Towards a Theory of Internationalization
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Edited by Léo-Paul Dana, Isabell M. Welpe, Mary Han and Vanessa Ratten
Chapter 41: Internationalization of Welsh SMEs: The Role of Wales Trade International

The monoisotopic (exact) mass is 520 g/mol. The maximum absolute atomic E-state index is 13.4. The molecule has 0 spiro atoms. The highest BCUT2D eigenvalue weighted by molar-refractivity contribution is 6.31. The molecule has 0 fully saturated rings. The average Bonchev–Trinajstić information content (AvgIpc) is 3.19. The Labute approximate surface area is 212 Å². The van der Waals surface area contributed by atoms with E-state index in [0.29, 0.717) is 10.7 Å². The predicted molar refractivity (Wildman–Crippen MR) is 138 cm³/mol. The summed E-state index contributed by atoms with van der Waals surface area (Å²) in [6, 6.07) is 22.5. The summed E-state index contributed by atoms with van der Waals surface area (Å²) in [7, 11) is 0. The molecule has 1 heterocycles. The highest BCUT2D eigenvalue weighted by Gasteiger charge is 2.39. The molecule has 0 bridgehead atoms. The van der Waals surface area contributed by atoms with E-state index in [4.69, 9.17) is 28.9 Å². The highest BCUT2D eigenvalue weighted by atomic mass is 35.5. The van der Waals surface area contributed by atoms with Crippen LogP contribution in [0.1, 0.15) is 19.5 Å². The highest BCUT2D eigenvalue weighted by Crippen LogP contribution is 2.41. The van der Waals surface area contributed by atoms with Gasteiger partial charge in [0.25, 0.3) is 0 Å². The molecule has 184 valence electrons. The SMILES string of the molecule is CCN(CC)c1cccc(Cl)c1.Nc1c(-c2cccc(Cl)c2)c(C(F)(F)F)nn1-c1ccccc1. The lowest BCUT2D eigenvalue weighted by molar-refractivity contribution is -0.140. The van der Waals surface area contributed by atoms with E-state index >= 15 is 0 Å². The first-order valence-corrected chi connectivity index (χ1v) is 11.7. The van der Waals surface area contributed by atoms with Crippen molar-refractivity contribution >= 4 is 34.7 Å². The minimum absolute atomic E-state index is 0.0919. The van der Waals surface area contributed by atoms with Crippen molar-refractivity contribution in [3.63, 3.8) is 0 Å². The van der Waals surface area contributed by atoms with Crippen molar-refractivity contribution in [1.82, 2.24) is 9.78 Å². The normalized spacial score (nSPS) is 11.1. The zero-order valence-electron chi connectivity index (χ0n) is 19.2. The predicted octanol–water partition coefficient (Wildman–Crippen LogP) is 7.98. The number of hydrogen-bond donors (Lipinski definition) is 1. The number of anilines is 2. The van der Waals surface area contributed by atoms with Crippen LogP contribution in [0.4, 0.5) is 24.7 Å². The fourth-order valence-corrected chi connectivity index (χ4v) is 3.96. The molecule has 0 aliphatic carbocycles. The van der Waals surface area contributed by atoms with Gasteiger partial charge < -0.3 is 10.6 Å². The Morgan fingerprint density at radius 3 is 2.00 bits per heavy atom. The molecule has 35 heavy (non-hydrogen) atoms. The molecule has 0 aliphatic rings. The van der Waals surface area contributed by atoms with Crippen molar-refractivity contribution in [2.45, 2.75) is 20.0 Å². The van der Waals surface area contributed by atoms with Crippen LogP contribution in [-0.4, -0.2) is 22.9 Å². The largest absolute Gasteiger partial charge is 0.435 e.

David Pickernell, David Brooksbank, Helena Snee, Farid Ullah and Dylan Jones-Evans Introduction and theoretical background to research Structural change has been a consistent feature of the manufacturing economy in Wales over the last 25 years. Nor is it just coal and steel which have been reduced to a fraction of their previous size and importance. Industrial sectors ranging from chemicals to clothing have seen substantial reductions in their relative labour force and output and many of the newer industries brought in to replace the industries on which Wales used to rely (such as electronics and automotive components) have themselves moved on again, at least partially, no more than a generation later. Policy makers have responded with initiatives aimed at reducing reliance on previous sources of new employment, such as inward investment. In particular, they have sought to address historically low levels of indigenous business creation and have directed much of the new funding available through the European Union’s Structural Funds towards this end. Despite some scepticism about the evidence base, job creation policies in Wales post 2000 have been almost entirely focused on creating and developing indigenous enterprise within micro-businesses, small to medium-sized enterprises (SMEs) and the voluntary sector. The creation of a Welsh Assembly, with devolved responsibility for economic development, also heralded a fundamental rethink of strategies to promote economic development in Wales generally. Approximately two-thirds of Wales, entitled ‘West Wales and the Valleys’ qualify for EU Objective One status, having GDP per capita levels averaging under 75 per...
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